What I love the most about Kaplicky's work (even besides its utopian quality and graphic marvel), is its blatant escapism; a quality I find all too often looked down on. Many of the projects are stand-alone, isolated shelters, literally pushing themselves of the ground by high-tech means. It's as if Le Corbusiers Cabanon was rebuilt inside a helicopter; the Modernist ideal of pure air and light made possible in aluminium shell framing. Robotic refuges are without exception collaged into unspoilt landscapes, often in spectacular scenographic set-ups (the most notable being "Peanut", that features a hydraulic arm bringing the living room in suspension above a lake). Even in urban settings the projects seem detached from their context, becoming exceptional (or exemplary?) Fremdkörper.

But one can hardly say the goal is to escape the reality of life. On the contrary, many of the designs experiment with new forms of socialibility; flexible living units, houses with add-on rooms, neighbourhood frameworks with plugable apartments, and so fort. Even the interiors, with the typical space-age lying sofa's and micro-kitchens, seem to question what life requirements are, and how these can be shared by groups of people living together. Here, the exceptional level of detail in the ink drawings very much helps to make these interpretational leaps; what would otherwise be very technical documents, now transcend to suggestions for a new society.

Maybe one can even distinguish a form of meta-escapism here. The biography is dotted with references to Kaplicky's almost obsessive love for hand-drawing; as is to his gathering of visual references, his (unfortunate) disdain for production drawings, and his (even more unfortunate) distrust for the computer. Maybe the creative act of drawing was his escape (or his rebellion?) against reality; the reality of being an exile in London after the Russan occupation of Czechoslowakia, of working long and not always fullfilling years in others' offices (Lasdun, Rogers, and Foster), of dealing with conservative architecture juries during his whole career (he became close second in the Très Grande Bibliotheque competition, even before OMA).

It's only an interpretation, of course, but in a sense it's also a very escapist one; it's the kind of interpretation where you temporarily turn your back on the facts in order to make sense of them.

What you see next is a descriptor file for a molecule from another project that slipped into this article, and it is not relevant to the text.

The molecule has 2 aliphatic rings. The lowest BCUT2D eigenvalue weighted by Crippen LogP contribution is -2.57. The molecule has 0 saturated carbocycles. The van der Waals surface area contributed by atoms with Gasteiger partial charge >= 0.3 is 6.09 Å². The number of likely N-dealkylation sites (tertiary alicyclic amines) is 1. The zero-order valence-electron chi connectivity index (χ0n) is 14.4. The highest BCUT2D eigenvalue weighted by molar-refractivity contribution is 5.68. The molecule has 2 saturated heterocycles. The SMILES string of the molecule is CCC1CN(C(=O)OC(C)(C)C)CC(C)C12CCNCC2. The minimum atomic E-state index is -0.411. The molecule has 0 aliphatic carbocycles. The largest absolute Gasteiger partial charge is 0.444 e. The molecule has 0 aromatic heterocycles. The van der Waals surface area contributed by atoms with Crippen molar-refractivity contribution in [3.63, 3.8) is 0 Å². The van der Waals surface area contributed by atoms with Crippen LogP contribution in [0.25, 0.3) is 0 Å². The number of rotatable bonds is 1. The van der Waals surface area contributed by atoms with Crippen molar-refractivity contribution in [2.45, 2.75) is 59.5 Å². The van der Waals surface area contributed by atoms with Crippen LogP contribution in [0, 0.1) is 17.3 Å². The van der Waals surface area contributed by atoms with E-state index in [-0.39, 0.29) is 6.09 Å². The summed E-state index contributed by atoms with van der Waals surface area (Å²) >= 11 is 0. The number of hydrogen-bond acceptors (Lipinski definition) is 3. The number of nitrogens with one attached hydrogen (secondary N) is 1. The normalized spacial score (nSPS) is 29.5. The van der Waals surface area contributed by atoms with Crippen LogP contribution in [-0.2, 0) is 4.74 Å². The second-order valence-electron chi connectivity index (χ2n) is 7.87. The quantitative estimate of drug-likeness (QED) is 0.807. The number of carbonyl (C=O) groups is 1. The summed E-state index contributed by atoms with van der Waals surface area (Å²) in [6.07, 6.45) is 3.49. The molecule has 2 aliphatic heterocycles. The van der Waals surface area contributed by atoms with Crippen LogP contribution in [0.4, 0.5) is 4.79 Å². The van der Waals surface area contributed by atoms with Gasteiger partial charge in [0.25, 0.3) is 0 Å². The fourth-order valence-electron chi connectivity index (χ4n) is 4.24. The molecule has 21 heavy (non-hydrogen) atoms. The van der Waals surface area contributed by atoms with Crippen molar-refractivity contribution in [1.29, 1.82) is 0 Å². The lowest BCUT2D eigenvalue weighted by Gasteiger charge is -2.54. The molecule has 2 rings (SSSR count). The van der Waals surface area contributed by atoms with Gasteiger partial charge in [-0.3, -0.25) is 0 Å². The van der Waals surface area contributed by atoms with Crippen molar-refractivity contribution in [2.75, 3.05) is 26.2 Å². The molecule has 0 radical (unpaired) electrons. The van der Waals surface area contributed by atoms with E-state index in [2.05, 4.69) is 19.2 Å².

Hello world!

Peter Kogler @ ING Art Center

Peter Kogler @ ING Art Center

Welcome to my new blog! Here, you'll find all my thoughts on computer-driven design, digital fabrication, interactivity, weird 1970's space age architecture, and of course Brussels! I'll start the blog with a simple post; a triple recommendation to come and visit Bxl, still the number one hellhole in the world.

First reason for your visit: up till the 29th of June, there's an exhibition on Peter Kogler in the ING Art Center. The Art Center is a small but nice gallery, obviously owned by the bank, on Place Royale. When you walk up from Mont des Arts or Bozar, the entrance is just on the right side of the stairs to the church Saint-Jacques-sur-Coudenberg. Peter Kogler is a viennese new media artist who broke through at the end of the '80's with space-filling, computer-generated murals. The drawings are made for their specific context, and they warp, bend, twist, and transform that context completely. Besides the murals, you will also find some frame-based works, a few design objects, and, not to forget, some pretty overwhelming video projections. The whole is soaked in a very pleasing late eighties' aesthetic, with grafitti-like colors, old-school computer shapes, and some disturbing themes like rats, ants, and skulls. In the basement, there's a video installation made of interviews with contemporary artists. Outside of the Center, try to see the projection on the ING's Marnix Building (by architects SOM/Gordon Bunshaft) during the night.

Second reason; at IMAL, the Center for Digital Cultures and Technology at Molenbeek canal, there's a small exhibition showing Memory Lane by Félix Luque and Inigo Bilbao. IMAL remains one of my favourite places and institutions for experimental digital art. A few years ago, I actually had the chance of meeting Félix Luque whilst I was attending a workshop there. Luque tends to make near-scientific lab experiments that delve into large themes of reminiscence, sub-conscientiousness, etc. The technical mastery of his work is just phenomenal. I would recommend to make your visit alone or in a small group; I was there at the opening, and the large crowd wasn't very good for the works' atmosphere.

Third reason; whilst you're at the canal, you should go and have a drink at Le Phare du Canal, a really nice new bar/co-working space. Not only does the bar have a good selection of local beers, you will also find a display of photographic work by my good friend Eliza Sys. It's a selection of shots she took during her many travels around the world, each with its' own story behind it.

Lastly, if you still have some energy left; take tram 51 and come find me at Saint-Gilles for a coffee and some chatter!